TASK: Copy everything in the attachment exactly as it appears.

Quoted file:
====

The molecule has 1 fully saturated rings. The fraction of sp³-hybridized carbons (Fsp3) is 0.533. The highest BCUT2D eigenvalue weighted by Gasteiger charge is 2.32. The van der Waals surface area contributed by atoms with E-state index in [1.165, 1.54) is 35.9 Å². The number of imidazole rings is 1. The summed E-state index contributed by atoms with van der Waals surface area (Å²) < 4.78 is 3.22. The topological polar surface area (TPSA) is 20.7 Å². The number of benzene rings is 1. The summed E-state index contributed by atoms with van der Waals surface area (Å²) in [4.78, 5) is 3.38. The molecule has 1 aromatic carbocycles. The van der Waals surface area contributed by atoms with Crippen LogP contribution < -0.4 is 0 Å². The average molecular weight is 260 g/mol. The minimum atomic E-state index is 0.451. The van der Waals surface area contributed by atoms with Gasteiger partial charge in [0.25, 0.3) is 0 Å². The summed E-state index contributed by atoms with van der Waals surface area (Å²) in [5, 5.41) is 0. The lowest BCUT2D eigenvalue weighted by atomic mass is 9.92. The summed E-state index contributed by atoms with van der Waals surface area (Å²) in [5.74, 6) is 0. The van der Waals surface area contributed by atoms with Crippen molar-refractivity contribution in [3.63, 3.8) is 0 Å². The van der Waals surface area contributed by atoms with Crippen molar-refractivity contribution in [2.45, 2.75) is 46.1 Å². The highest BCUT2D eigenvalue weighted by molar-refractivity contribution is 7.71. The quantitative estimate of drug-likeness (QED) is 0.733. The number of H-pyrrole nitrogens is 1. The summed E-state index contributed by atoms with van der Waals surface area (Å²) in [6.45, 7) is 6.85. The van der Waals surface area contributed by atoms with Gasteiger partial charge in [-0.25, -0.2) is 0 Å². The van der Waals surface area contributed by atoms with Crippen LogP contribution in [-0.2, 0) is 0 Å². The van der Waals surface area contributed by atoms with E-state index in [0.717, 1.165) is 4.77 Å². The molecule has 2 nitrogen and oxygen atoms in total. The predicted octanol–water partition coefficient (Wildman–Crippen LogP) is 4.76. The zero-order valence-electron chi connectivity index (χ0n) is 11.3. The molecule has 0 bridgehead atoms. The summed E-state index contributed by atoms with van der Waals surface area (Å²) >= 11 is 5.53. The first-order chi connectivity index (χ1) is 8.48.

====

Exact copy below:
The molecule has 1 fully saturated rings. The fraction of sp³-hybridized carbons (Fsp3) is 0.533. The highest BCUT2D eigenvalue weighted by Gasteiger charge is 2.32. The van der Waals surface area contributed by atoms with E-state index in [1.165, 1.54) is 35.9 Å². The number of imidazole rings is 1. The summed E-state index contributed by atoms with van der Waals surface area (Å²) < 4.78 is 3.22. The topological polar surface area (TPSA) is 20.7 Å². The number of benzene rings is 1. The summed E-state index contributed by atoms with van der Waals surface area (Å²) in [4.78, 5) is 3.38. The molecule has 1 aromatic carbocycles. The van der Waals surface area contributed by atoms with Crippen LogP contribution < -0.4 is 0 Å². The average molecular weight is 260 g/mol. The minimum atomic E-state index is 0.451. The van der Waals surface area contributed by atoms with Gasteiger partial charge in [0.25, 0.3) is 0 Å². The summed E-state index contributed by atoms with van der Waals surface area (Å²) in [5, 5.41) is 0. The lowest BCUT2D eigenvalue weighted by atomic mass is 9.92. The summed E-state index contributed by atoms with van der Waals surface area (Å²) in [5.74, 6) is 0. The van der Waals surface area contributed by atoms with Crippen molar-refractivity contribution in [3.63, 3.8) is 0 Å². The van der Waals surface area contributed by atoms with Crippen molar-refractivity contribution in [2.45, 2.75) is 46.1 Å². The highest BCUT2D eigenvalue weighted by molar-refractivity contribution is 7.71. The quantitative estimate of drug-likeness (QED) is 0.733. The number of H-pyrrole nitrogens is 1. The summed E-state index contributed by atoms with van der Waals surface area (Å²) in [6.45, 7) is 6.85. The van der Waals surface area contributed by atoms with Gasteiger partial charge in [-0.25, -0.2) is 0 Å². The van der Waals surface area contributed by atoms with Crippen LogP contribution in [-0.2, 0) is 0 Å². The van der Waals surface area contributed by atoms with E-state index in [0.717, 1.165) is 4.77 Å². The molecule has 2 nitrogen and oxygen atoms in total. The predicted octanol–water partition coefficient (Wildman–Crippen LogP) is 4.76. The zero-order valence-electron chi connectivity index (χ0n) is 11.3. The molecule has 0 bridgehead atoms. The summed E-state index contributed by atoms with van der Waals surface area (Å²) >= 11 is 5.53. The first-order chi connectivity index (χ1) is 8.48.